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  • Parisa Rose

On Reality (Part 2: What is all this?)

[continued from PART 1]

What is all this? This is the pesky question that lurks behind every exclamation of how strange it is to be here. Here, in this life. Here, in this “experience” — a vague label that says only “things are happening.” Things are indeed happening. In here, out there.

Let’s set aside, just for now, the in here, the subjective experience, our private inner lives, or what it feels like from the inside to be here. For now, let’s not take on the baffling question of what consciousness is, why it feels like something to be me, peering from the inside out.

What can we say about what is out there?

Science has lots to say about what all that is. Molecules are made of elements, holding hands, and sometimes, if the combination is just right, suddenly, mysteriously, they spring into what we call “life.” A tiny cell is alive, full of even tinier bits that have tiny but important jobs, functions that they carry out on their own, instructions whispered to them from an unknown source. This is the magic of living things.

From single cells, bigger and bigger entities of life emerge. Cells gather to make organs, animals, living systems and the entire living and breathing planet, a super-organism of sorts.

We could go in the other direction, and smaller still. Cells are made of molecules that break down into atoms, then subatomic particles, electrons, quarks, and on and on it seems to go. The deeper we investigate, the closer we look, we find seemingly endlessly smaller and smaller parts. Are we at the final building blocks yet, or is this just how far we’ve gotten for now?

The deeper we probe, things start to get fuzzy and uncertain. There are multiple answers for the same question.

At the smallest scales, the quantum world of electrons and photons, instead of precise positions and locations, there are probabilities. At great speeds, instead of a set time and duration, we have relativity. As we approach the speed of light, time slows down. The fabric stretches. Even the lengths of objects and distances are not fixed. The answer to these measurements is “it depends.”

So much uncertainty. Everything solid turns out to be mostly empty space, void of real properties. We are left with a relativity that edges frightfully close to relativism, where there is no objective truth. Could these findings, these non-answers, be pointing to the fact that what we observe is not objective reality — not the full story?

There is compelling science and serious theories that suggest that what we perceive through our senses, and even through our scientific instruments, is something more like an interface. It might have little or nothing to do with objective reality and could just be what our puny minds can make sense of. Is this interface really just a matrix that we use to interact with reality, but ultimately a veil that hides what is really there?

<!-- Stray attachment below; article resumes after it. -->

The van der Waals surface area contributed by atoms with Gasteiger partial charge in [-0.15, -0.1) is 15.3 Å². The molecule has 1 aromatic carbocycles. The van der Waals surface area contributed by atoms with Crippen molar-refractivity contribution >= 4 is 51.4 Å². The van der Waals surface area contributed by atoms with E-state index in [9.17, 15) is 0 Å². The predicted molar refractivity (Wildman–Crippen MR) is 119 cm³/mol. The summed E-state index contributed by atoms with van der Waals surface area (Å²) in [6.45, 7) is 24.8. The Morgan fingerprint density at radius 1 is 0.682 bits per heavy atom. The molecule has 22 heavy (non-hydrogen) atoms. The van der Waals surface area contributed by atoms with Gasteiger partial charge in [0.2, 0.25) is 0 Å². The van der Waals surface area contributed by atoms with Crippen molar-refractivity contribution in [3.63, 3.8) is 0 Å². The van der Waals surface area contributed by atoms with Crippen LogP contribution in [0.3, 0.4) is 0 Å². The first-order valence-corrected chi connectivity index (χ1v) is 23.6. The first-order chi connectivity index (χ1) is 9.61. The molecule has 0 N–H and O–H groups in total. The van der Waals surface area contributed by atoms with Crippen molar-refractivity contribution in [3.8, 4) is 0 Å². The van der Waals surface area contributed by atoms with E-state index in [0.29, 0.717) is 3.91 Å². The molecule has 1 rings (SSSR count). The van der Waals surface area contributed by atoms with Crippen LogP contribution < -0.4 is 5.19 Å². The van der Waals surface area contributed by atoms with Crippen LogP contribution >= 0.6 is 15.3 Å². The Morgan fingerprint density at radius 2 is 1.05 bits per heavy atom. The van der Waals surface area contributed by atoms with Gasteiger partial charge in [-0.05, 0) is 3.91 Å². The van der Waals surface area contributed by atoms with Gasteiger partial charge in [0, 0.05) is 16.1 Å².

These theories go further than suggesting that we see a limited slice of reality. This is more than saying we only see a fraction of the colours that exist, or that colours are mind-made and not truly there. This is questioning whether what we perceive, whether it’s this colour or that, or this distance away or that, has anything to do with what is really out there.

There is growing doubt that space and time, once held as the fabric of reality, are really all that fundamental or absolute. These are not fringe ideas or conspiracy theories. This is the life’s work of some of the brightest (human) minds.*

There is a flimsy, fickle nature to reality. What appears out there to us is really more like a (very convincing) virtual reality.

Maybe all that science has been studying all along is the intricate veneer of reality — the mere appearance of things out there that we perceive from in here. Maybe what we observe with our senses, and even with our fancy instruments, is simply the relative, subjective experience of carbon-based life forms and their human-made tools. Maybe until we learn to crawl out of this body and mind, we are doomed to be limited by them, never able to see what lies beneath and beyond.

It seems we are back to the question of consciousness that we tried to avoid at the start. Maybe we cannot draw a neat line between the in here and the out there after all. Maybe it is from in here that we choicelessly create our virtual reality.

And so, the question persists.

What is all this, really? I have no idea and I don’t think anyone really knows.

It’s okay. I have spent some time asking and wondering. So have you. Maybe that is enough. Maybe the question is more important than the answer.

Maybe without spending too much time dwelling and digging for answers I can let the question echo until it rests as a great mystery. A mystery that is not dark and dreadful, but in its obscurity, creates space for possibility. In this wide open space of the unknown, there is nothing to hold on to. At first, this may seem disorienting and scary. But we can build trust and soon discover that even without anything to hold on to, we can still float, maybe even fly free.

[To be continued in Part 3: What does it matter?]


* I could have gone into specific physics experiments and theories, but that would have taken pages and might be better reserved for a separate post (or a more qualified writer). Any readers wanting to go down those rabbit holes are invited to read more on these ideas, which are referenced above:

Nick Bostrom on Simulation Theory

The Interface Theory of Perception by Donal Hoffman, et al.

Einstein’s Theory of Relativity

Interpretations of the double-slit experiments

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